PGI sends Rs 90 crore upgradation plan to Centre
Chandigarh, Sept 10M The Postgraduate Institute of Medical Education and Research (PGIMER) here plans to introduce highly advanced cancer and tumour detection and treatment technologies.
PGIMER Director Dr K K Talwar told UNI that a Rs 90 crore proposal has already been sent to the Centre to acquire new hi-tech medical equipments including Cyber Knife, PET Scan, Gamma Camera for upgradation and expansion of the existing departments.
The new equipments would help in better and prompt treatment of patients in the premier medical institute which caters to the entire northern region and examines more than 3500 patients daily in the outpatient department (OPD), he said.
The institute was eagerly waiting for the PET (Positron Emission Tomography) scanner used to find cancer, to check blood flow or to see how organs are working, Dr Talwar said.
''It is the most advanced cancer detection procedure, which scans the entire body at once detecting the disease especially in the breast, brain, lung, colon, prostate and lymphoma glands at early stages,'' he said.
In addition, the PET scan can also find poor blood flow to the heart, which may mean coronary artery disease.
At present PET scan facility, worth Rs 21 crore, is available only at All India Institute of Medical Sciences (AIIMS), Delhi in north India.
Elaborating upon the Rs 30 crore Dedicated Image Guide Whole Body Stereo Tactic Radio Surgery (Cyber Knife) project, Dr Talwar said it is a radiosurgery system designed to track, detect and correct tumours anywhere in the body.
Unlike traditional radiosurgery systems that can only treat tumors in the head and neck, the Cyber Knife can treat both intracranial and extracranial tumors and provides an additional option to patients diagnosed with previously inoperable or surgically complex tumors, he informed.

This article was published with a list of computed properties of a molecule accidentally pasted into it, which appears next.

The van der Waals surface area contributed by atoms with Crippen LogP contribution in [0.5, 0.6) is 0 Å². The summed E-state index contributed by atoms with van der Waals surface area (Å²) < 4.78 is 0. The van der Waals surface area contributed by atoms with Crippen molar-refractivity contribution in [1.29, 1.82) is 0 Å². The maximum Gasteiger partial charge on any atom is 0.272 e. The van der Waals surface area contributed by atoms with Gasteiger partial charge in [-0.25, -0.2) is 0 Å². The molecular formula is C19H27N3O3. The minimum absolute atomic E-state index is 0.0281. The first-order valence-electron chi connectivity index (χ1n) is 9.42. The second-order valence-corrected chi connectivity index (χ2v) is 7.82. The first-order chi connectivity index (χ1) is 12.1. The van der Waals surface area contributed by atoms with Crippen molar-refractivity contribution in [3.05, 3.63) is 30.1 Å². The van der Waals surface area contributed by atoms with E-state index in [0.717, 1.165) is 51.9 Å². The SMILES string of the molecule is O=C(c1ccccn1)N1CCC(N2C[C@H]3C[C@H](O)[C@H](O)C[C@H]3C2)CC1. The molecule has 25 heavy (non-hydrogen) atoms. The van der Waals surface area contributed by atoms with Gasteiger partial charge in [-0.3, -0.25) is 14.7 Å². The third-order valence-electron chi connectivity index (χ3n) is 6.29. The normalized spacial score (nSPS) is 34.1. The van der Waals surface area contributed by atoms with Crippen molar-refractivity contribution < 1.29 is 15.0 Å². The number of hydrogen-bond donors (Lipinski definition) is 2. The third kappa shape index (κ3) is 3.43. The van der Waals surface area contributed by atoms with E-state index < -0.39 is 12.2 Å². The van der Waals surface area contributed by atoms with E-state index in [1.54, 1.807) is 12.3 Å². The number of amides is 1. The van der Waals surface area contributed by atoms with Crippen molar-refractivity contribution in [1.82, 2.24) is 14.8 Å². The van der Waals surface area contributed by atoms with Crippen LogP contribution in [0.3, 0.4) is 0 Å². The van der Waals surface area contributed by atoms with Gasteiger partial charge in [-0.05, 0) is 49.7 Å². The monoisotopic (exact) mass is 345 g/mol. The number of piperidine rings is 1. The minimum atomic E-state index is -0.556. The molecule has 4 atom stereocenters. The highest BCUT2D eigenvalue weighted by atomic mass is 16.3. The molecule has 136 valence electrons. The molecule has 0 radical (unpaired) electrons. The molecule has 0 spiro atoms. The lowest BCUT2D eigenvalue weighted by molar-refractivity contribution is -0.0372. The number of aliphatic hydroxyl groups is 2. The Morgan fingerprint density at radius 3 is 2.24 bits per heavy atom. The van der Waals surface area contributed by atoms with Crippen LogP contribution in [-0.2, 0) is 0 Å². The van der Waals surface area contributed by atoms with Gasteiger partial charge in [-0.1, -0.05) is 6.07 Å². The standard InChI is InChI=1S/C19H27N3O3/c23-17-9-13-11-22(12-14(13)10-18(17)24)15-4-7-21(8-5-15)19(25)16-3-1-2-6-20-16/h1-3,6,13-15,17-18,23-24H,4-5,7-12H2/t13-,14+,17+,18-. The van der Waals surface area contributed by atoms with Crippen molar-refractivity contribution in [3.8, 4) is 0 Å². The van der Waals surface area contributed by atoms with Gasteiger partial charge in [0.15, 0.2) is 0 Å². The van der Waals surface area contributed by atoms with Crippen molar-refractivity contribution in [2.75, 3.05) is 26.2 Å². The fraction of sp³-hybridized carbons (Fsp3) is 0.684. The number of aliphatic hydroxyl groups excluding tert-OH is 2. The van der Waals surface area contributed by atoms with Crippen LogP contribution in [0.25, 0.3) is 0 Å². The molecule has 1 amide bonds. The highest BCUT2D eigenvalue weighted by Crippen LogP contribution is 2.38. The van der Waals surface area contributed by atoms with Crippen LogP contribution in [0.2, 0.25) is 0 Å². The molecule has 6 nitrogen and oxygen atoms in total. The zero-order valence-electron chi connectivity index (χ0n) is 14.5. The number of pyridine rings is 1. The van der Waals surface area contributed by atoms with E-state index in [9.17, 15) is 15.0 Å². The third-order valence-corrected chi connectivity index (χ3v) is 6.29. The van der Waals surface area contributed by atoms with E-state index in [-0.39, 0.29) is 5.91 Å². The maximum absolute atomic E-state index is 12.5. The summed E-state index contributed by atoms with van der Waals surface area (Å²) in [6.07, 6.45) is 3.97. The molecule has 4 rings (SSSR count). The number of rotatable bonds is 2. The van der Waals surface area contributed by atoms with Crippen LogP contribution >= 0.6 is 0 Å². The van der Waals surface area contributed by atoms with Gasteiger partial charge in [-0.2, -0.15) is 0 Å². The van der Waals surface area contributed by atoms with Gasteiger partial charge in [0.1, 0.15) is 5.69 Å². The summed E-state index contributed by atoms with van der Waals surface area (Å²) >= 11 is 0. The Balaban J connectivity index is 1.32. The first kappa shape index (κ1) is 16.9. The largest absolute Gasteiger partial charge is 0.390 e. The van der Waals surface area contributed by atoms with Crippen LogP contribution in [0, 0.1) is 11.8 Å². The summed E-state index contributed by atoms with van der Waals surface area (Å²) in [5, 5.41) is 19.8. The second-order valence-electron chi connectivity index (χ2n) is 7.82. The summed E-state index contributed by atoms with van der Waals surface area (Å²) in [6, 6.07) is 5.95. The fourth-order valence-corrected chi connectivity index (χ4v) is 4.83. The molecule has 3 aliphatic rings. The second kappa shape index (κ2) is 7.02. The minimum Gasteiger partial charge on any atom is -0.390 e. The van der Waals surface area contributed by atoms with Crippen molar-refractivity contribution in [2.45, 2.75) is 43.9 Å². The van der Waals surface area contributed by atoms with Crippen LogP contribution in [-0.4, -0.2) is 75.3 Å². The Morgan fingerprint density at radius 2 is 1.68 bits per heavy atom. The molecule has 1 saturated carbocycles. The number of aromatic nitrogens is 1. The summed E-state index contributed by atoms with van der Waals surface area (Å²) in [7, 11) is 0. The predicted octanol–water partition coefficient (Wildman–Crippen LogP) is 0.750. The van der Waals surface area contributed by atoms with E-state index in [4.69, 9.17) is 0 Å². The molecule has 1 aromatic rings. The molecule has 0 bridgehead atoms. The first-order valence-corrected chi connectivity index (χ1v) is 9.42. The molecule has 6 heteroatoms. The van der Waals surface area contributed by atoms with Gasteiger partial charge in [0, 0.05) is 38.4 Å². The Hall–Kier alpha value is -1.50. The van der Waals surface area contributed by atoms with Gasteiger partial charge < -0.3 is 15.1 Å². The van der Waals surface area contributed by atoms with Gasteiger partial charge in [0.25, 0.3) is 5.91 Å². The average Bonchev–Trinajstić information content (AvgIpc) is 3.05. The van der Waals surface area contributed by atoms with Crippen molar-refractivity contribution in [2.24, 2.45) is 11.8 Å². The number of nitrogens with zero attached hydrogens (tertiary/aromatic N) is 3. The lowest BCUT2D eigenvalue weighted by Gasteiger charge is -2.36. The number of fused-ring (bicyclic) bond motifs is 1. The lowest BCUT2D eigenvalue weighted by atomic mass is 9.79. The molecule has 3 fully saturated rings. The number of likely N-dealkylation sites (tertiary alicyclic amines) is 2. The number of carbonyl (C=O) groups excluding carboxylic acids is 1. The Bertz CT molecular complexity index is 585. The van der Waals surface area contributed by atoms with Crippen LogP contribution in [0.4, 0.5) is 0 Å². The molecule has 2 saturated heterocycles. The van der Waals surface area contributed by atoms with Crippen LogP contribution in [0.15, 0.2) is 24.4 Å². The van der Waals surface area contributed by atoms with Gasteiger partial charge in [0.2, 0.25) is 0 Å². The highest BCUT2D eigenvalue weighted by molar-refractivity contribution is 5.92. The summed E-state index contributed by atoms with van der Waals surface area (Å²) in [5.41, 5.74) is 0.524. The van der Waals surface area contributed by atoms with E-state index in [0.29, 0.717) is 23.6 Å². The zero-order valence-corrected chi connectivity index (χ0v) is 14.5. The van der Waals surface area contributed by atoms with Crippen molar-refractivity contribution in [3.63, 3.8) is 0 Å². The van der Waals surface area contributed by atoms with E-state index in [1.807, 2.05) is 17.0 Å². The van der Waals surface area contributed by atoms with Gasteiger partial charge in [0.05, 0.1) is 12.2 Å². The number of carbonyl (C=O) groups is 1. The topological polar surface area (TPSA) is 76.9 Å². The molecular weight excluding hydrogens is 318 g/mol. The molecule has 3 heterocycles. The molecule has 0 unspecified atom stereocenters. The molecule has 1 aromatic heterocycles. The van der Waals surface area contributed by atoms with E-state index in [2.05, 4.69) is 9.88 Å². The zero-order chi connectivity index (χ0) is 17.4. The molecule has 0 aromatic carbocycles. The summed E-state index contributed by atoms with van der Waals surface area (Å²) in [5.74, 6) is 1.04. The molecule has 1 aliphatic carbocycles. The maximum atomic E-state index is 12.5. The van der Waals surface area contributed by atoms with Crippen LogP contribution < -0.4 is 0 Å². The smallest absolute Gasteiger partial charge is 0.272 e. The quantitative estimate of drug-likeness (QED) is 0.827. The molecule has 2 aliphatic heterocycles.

Dr Talwar said that the PGI urgently needs an additional Gamma Camera (SPECT-CT) -- as it's safe, reliable, and non-traumatic radio isotopic techniques provide not only anatomical information but also dynamic information of various changes taking place inside the body organs. Though the PGI already had two gamma cameras, due to heavy patient load on these instruments they have to sometime wait for as long as three months, he said.
Noting that there was no burns unit in any government hospital in the region, Dr Talwar said the PGI has decided to establish a 20-bedded Burns Unit at RS 6.7 crore along side the Platic Surgery Ward.
The Telemedicine Centre was required to expand the already functional Centre to provide 'at site' consultations by PGI specialists to medical kiosks established in Punjab, Haryana and Himachal Pradesh, he said adding that the proposed facilities at the Rs 4.45 crore Centre would establish a framework for referral system for problems requiring care at the speciality centres.
Dr Talwar also stressed that there was a need to add new facilities in the existing departments. The Hepatology urgently needed a four-bedded Intensive Care Unit (ICU) and six high dependency beds to provide better care to the patients suffering from acute liver failure. An ICU was also needed in the Gastroenterology (GE) department as there was no GE ICU in any of the government intitutions in north, except Delhi, for the patients suffering from acute necrotising pencreatitis, massive gastroinstestinal bleeding and other diceases, he said.
Due to heavy patient load and long waiting lists, it was proposed to procure a new MRI unit (Rs 11 crore), a Bi Plane DSA (Rs 6.5 crore) to augment the angiographic facilities and Digital Radiography System (Rs 1.10 crore) to provide high quality images, he said.